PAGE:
I recently spent the best part of a weekend playing with ChatGPT, the AI-powered natural language tool that answers questions and responds to prompts in an unerringly human way. My conclusion? It signals the end of the financial services industry as we know it.
That claim will be laughed off by the vast majority of financial services leaders. Unfortunately, many probably aren’t aware of what ChatGPT is — most financial executives I’ve spoken to in recent weeks haven’t heard of it. Those that have heard of it view it as little more than an upgraded chatbot.
In fact, the technology behind ChatGPT poses a direct threat to financial providers’ core strategy. Most financial firms think they’ll be able to keep earning high margins by selling trust and advisory services, especially to high-net-worth individuals. They’ve doubled down even as robo advisor firms have taken nearly $1 trillion in assets under management over the past decade. ChatGPT, or rather GPT3 and large language models like it, will turbocharge these upstarts’ ability to provide trusted advice and planning on the full range of financial services, from pensions to insurance to tax strategy.
Still, traditional financial services firms remain confident that clients will always want to talk to a human before deciding on something like a college savings plan. Is that really true, though? I challenge them to retain that confidence after spending a day exploring ChatGPT and considering how it could be trained on financial models to come up with excellent individualized advice.
Interacting with ChatGPT is like hanging out with the best-informed, brainiest acquaintance you’ve ever had — one that responds at lightning speed and never gets tired or bored. It’s already being used to write marketing copy, computer code and to negotiate lower bills.
Of course, ChatGPT isn’t perfect. Some responses have a canned, rote feel; others are inaccurate. But it’s improving. In time, this powerful new AI iteration will give nuanced, accurate advice on life insurance, tuition loans and other personal finance and business topics, democratizing access to financial services in a very conversational, personal way.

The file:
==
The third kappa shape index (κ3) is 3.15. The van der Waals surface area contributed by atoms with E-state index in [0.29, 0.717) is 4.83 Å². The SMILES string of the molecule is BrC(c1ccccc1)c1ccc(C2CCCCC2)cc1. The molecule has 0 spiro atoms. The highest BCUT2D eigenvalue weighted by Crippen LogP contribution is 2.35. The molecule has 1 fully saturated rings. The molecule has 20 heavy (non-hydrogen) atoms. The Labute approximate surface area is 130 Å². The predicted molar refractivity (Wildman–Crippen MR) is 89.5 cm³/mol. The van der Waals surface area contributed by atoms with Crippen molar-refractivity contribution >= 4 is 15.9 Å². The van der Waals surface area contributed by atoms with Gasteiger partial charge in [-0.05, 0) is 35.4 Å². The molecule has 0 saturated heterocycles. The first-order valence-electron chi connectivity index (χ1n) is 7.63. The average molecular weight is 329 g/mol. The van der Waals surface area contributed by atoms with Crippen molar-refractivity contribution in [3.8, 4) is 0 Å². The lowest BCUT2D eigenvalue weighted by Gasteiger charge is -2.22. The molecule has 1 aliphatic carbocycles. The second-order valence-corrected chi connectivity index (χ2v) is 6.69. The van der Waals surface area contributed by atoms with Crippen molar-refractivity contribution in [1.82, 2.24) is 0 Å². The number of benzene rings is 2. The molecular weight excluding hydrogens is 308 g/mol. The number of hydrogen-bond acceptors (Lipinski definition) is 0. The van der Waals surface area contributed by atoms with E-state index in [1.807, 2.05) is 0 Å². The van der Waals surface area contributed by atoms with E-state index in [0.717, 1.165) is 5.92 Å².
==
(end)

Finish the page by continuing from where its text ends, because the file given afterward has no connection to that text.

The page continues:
The financial industry has long recognized the need to differentiate itself through human service, rallying behind the cry “It’s all about the people.” In reality, though, very few firms have genuinely invested in ensuring their people have the skills needed to rise above the coming AI wave.
Did you ever feel like you were talking to a robot when calling your bank’s or insurance agent’s customer service? The average barista at Starbucks does a better job at making you feel valued because they’re not just reading from a script. Guess what? Those call center jobs are first in line to be replaced by ChatGPT-powered robots.
The good news is that ChatGPT won’t replace the need for all human financial advice, at least not in the next 10 years. What it’ll do, and soon, is turn much of the current advice into table stakes, putting a premium on human counsel that is genuinely creative, original and empathetic. Just like past technology, it won’t destroy human work; it will simply push humans up the chain into higher functions.
Because, for all its startling capabilities, ChatGPT doesn’t actually know anything. It’s essentially backward looking, scouring large data sets for existing patterns. It gives conventional answers. The real creativity has come from users’ questions, prompts and use cases thrown at it since Nov. 30 when it was made public.
For financial services, people will always want nuanced, personalized counsel. They may opt for an insurance plan based on advice from a robot, but AI will be lacking if something goes wrong with that plan or in their lives. Bots can suggest investment portfolios based on financial goals, but what about ones aligned with the things users may not even know how to articulate, like their tolerances for geopolitical risk?
The fact that ChatGPT isn’t set up for this shouldn’t be a reason for financial industry executives to relax. Leaders take the challenge posed by this technology extremely seriously, working to understand how they can both harness it and ensure that it doesn’t eat their business.
I don’t just mean front-end, client-facing operations. There are huge implications for back-end tasks like underwriting loans, settlements, clearances or record maintenance.
Right now, every leader in the industry should spend a whole day on ChatGPT. They should stop giving knee-jerk arguments against it being important. They should start running experiments with it in their teams, understanding what it can do in the front end and back end for the future of their business. And they should start considering how to invest in training their people to provide the kind of value to customers that machines can’t replicate.
If they don’t, they risk making the same mistake that conventional carmakers made with electric vehicle technology a decade ago. Most were dismissive about the threat, at least until Tesla’s market cap overtook Ford’s five years ago.
AI has the potential to break the financial services industry as we know it. It also has the potential to save it — if leaders take home the right lessons and get going now.